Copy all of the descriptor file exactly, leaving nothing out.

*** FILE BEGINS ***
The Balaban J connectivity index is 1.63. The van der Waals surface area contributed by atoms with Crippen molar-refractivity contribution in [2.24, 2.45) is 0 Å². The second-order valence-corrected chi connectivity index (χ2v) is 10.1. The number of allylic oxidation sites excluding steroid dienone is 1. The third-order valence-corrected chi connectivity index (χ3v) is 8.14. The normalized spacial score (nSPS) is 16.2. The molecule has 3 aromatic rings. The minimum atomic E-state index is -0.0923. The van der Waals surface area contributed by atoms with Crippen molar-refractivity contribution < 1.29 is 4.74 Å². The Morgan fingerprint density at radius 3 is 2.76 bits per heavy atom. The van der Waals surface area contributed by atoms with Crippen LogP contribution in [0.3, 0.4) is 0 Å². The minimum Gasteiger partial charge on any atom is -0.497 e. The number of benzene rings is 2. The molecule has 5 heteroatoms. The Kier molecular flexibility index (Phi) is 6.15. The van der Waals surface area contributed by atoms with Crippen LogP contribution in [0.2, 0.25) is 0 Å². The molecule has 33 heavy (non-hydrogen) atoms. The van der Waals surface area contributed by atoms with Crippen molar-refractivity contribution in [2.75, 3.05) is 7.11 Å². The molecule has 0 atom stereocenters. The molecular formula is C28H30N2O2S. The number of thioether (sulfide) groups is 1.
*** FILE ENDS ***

The Balaban J connectivity index is 1.63. The van der Waals surface area contributed by atoms with Crippen molar-refractivity contribution in [2.24, 2.45) is 0 Å². The second-order valence-corrected chi connectivity index (χ2v) is 10.1. The number of allylic oxidation sites excluding steroid dienone is 1. The third-order valence-corrected chi connectivity index (χ3v) is 8.14. The normalized spacial score (nSPS) is 16.2. The molecule has 3 aromatic rings. The minimum atomic E-state index is -0.0923. The van der Waals surface area contributed by atoms with Crippen molar-refractivity contribution < 1.29 is 4.74 Å². The Morgan fingerprint density at radius 3 is 2.76 bits per heavy atom. The van der Waals surface area contributed by atoms with Crippen LogP contribution in [0.3, 0.4) is 0 Å². The minimum Gasteiger partial charge on any atom is -0.497 e. The number of benzene rings is 2. The molecule has 5 heteroatoms. The Kier molecular flexibility index (Phi) is 6.15. The van der Waals surface area contributed by atoms with Crippen LogP contribution in [0.2, 0.25) is 0 Å². The molecule has 33 heavy (non-hydrogen) atoms. The van der Waals surface area contributed by atoms with Crippen molar-refractivity contribution in [2.75, 3.05) is 7.11 Å². The molecule has 0 atom stereocenters. The molecular formula is C28H30N2O2S. The number of thioether (sulfide) groups is 1.